Hawkes Bay enjoys high summer temperatures, low rainfall, low relative humidity and high permeability of soils - all of which contribute to creating an ideal environment for the production of concentrated grapes.

Within Hawkes Bay grapes are produced in coastal areas such as Te Awanga and Esk Valley, inland areas such as Puketapu and Matapiro , and gravelly areas such as the acclaimed Gimblett Road which has been building a reputation for producing high quality red wines from 'Bordeaux' red varieties and Syrah.

The Gimblett Gravels appellation, covering 800ha, is strictly determined by the gravely soils laid down by the old Ngaruroro River, which were exposed after a huge flood in the 1860's.

The Gimblett Gravels district is warmer during the day in summer and autumn, compared with most other areas in Hawkes Bay. The evenings are also warmer because of thermal conductivity in the stony soils.

The Craggy Range Te Kahu is a single vineyard offering from the acclaimed Gimblett Gravels area. It is 80% Merlot, 20% Cabernet Sauvignon and is aged 19 months in 55% new French oak. Dense garnet color with vivid purple hues. Dark plum and cassis fruits dominate the nose, supported by cedar, thyme and vanilla characters. Deep weighty fruit on the palate is supported by layers of ripe tannin, soft natural acids and a rich long finish. The structure is harmonious and long, the wine is complete; fragrant, ripe yet finely balanced.

Retail Price: $23.99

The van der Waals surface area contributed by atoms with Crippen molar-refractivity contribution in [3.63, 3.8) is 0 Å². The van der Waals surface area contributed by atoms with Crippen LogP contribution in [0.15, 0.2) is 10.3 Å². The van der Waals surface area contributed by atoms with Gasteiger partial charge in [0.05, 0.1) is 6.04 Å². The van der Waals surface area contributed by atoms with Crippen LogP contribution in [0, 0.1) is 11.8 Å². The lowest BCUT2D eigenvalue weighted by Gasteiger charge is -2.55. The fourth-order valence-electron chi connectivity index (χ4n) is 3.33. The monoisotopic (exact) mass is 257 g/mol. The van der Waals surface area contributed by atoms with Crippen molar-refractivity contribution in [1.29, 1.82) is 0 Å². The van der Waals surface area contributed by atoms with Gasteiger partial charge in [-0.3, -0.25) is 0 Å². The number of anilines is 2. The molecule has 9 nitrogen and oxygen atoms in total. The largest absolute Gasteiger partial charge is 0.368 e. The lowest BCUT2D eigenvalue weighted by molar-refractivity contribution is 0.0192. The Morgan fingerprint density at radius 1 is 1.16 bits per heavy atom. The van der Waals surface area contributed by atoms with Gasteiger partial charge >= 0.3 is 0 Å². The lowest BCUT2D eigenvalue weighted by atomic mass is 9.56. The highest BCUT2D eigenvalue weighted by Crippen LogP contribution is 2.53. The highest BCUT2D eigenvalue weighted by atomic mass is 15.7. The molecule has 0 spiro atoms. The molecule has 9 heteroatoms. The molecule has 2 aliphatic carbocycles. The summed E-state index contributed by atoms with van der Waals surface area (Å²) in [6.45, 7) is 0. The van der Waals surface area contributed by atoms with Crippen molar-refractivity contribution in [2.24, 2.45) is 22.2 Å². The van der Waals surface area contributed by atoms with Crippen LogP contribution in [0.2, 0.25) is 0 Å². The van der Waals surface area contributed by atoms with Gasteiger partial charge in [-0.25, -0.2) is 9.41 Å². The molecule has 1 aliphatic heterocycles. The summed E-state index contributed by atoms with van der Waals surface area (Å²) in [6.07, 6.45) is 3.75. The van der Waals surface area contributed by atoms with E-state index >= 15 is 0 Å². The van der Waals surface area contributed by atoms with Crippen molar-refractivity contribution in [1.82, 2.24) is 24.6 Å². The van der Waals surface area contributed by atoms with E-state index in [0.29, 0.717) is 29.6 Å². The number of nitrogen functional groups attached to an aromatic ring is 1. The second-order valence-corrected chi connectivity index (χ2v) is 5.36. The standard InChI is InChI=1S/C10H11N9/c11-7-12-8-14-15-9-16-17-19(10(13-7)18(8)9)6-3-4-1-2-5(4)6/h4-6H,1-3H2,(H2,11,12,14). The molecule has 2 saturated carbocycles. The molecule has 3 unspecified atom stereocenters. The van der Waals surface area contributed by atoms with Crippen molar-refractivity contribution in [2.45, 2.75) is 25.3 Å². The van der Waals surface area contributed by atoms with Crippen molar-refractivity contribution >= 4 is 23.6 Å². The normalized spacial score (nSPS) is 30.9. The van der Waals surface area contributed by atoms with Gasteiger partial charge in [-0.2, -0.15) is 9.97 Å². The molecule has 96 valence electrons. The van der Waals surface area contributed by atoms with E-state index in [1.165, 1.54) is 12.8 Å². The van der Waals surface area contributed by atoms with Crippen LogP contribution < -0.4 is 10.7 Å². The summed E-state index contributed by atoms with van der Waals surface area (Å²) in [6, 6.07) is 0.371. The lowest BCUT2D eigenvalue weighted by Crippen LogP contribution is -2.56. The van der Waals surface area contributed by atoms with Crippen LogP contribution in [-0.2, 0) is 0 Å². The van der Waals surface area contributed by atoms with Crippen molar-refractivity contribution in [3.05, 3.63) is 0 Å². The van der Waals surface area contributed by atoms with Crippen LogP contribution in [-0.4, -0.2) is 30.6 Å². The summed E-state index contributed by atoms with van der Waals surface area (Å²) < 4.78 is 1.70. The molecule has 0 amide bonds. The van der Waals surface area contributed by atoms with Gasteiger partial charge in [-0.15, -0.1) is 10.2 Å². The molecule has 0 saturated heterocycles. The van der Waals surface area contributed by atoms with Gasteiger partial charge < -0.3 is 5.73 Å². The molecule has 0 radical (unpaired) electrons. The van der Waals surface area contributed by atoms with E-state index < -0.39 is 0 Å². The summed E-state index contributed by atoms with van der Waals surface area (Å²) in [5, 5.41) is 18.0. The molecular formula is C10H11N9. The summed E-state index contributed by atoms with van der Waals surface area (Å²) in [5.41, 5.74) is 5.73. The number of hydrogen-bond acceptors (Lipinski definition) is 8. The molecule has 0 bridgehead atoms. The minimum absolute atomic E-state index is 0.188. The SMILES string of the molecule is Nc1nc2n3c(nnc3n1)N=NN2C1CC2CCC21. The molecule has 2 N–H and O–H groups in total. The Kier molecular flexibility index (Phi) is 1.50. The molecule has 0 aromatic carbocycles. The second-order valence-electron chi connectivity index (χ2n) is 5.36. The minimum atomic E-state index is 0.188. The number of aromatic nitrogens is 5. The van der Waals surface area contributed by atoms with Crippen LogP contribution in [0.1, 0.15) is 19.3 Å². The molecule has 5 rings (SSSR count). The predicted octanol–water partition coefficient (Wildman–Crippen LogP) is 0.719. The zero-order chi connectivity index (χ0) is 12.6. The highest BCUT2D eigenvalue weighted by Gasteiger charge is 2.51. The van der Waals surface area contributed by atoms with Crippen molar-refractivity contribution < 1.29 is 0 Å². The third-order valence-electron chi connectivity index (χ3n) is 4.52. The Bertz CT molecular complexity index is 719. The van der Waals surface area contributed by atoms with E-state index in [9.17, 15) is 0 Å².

Club Swirl Price: $22.80/bottle, $20.39 with club swirl case discount

Or if you are receiving 2 red wines:
2007 Plantagenet Omrah Pinot Noir

The Great Southern Region is a large region running along the south coast of Western Australia. Lake Muir marks its western boundary and the Pallanup River marks the east. There are two other rivers the Frankland to the west and the Kalgan which enters the ocean near Albany.

The region has five sub-regions, Albany, Denmark, Frankland River, Mount Barker and Porongurup. The main town is Albany, followed by Denmark, Porongurup, Mount Barker and Rocky Gully.

The region's viticultural history is entirely recent. John Gladstones and Harold Olmo gave the green light for development in the late 50's early 60's. WA's Department of Agriculture under Bill Jamison established trial plantings at Forest Hill in 1965. Further trials ensued and by 1972 the first harvest was sent to Houghtons and Sandalford for winemaking by Jack Mann and his son Dorham. What transpired was development that gained momentum in the 70's and accelerated in the 80's.

The climate is maritime influenced Mediterranean, with significant differences reflected between the sub-regions.

Plantagenet Wines was the first winery in the Great Southern wine growing region of Western Australia. From small beginnings Plantagenet Wines is now one of the most well respected Western Australian wineries consistently producing quality wines for nearly 40 years. Fruit for many of the wines is sourced from the oldest vineyards in the region.

The fruit for their pinot comes from the Rocky Horror and Bouvary vineyards with a dash from the Hayview vineyard, all from around Mount Barker and the Dunhelm vineyard in Denmark. All vineyards are in the Great Southern area of Western Australia.

Winemaker's Notes: Deep, vibrant crimson hues. Cherry and raspberry with distinct spice and subtle undertones of oak derived vanilla. Supple and smooth on the palate with lashings of sweet fruit, finely polished tannins and balanced acidity that provide a finely poised backbone for the vibrant fruit flavors and varietal spice notes.

Retail Price: $18.99
Club Swirl Price: $18.04/bottle, $16.14 with club swirl case discount